Partial Knee Replacement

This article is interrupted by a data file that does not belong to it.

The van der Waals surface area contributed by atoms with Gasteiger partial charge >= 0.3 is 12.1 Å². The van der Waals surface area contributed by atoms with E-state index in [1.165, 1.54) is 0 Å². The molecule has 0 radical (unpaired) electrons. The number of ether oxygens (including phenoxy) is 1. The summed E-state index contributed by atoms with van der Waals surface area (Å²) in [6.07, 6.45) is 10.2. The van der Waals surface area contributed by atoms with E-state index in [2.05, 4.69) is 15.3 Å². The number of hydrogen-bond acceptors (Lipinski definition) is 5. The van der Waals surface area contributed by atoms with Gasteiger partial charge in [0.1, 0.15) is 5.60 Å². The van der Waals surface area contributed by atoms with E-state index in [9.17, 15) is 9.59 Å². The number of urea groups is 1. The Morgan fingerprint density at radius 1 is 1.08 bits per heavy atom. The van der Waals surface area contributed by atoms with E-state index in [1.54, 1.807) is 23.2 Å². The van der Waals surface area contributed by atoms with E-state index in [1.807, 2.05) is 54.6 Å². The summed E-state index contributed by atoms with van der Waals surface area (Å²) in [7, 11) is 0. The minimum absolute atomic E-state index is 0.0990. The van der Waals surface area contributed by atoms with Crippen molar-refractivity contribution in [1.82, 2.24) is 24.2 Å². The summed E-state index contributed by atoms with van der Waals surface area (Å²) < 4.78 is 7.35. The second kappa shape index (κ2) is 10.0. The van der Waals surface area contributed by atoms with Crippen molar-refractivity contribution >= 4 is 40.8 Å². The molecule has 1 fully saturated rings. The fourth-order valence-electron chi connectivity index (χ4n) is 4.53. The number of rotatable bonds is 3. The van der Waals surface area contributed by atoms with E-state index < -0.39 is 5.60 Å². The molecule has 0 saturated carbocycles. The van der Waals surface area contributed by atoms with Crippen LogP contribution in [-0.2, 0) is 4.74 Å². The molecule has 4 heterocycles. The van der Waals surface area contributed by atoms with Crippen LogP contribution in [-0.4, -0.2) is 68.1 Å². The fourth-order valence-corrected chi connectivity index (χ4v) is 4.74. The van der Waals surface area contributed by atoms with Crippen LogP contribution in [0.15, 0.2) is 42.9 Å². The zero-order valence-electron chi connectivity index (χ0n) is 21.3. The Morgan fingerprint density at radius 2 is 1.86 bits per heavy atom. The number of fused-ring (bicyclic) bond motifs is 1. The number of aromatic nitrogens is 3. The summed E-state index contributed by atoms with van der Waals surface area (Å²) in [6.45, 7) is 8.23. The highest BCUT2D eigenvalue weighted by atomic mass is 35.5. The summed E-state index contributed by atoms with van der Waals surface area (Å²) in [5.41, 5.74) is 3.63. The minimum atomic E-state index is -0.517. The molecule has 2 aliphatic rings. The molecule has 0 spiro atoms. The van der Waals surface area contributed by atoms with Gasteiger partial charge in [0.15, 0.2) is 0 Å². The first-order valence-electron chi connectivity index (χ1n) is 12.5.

Arthritis of your knee can cause both significant pain as well as limit your ability to move about freely.   Degenerative or osteoarthritis is caused either by progressive wearing away of the smooth, resilient bearing surface (articular cartilage) which “treads” the bone, or by an injury which damages that cartilage surface.  When the articular cartilage is lost, the knee joint bearing surfaces become “bone-on-bone” contact.  Arthritis, however, does not always involve your entire joint uniformly and can be relatively localized.  The knee is considered to have three compartments, medial (along the inside), lateral (along the outside) and the third, your kneecap (or patellofemoral) joint. The goal of knee replacement is to alleviate pain and restore function. Most of your knee may be healthy, in which case, it would be unnecessary to replace the entire joint.  A unicompartmental (UNI) or partial knee replacement resurfaces the worn thigh bone (femur) with a metal runner, and the lower leg (tibia) surface with a high-density plastic material. Minimally invasive surgical techniques facilitate a quicker recovery and enable restoration of more normal range-of-motion. To be a candidate, your pain should be localized to one compartment, your knee stable, and have reasonably normal alignment. In general, significant bone deformities and restrictions of motion are not amenable to correction with a partial knee replacement. When performed using minimally invasive techniques and compared to a complete knee replacement, a partial replacement generally results in a quicker recovery as well as less pain and blood loss.  Because all of your normal ligaments are preserved (unlike complete knee replacement which sacrifices the anterior cruciate ligament or ACL), patients with a partial knee replacement tend to have a more normal feeling and function of their knee when compared to a total knee replacement.

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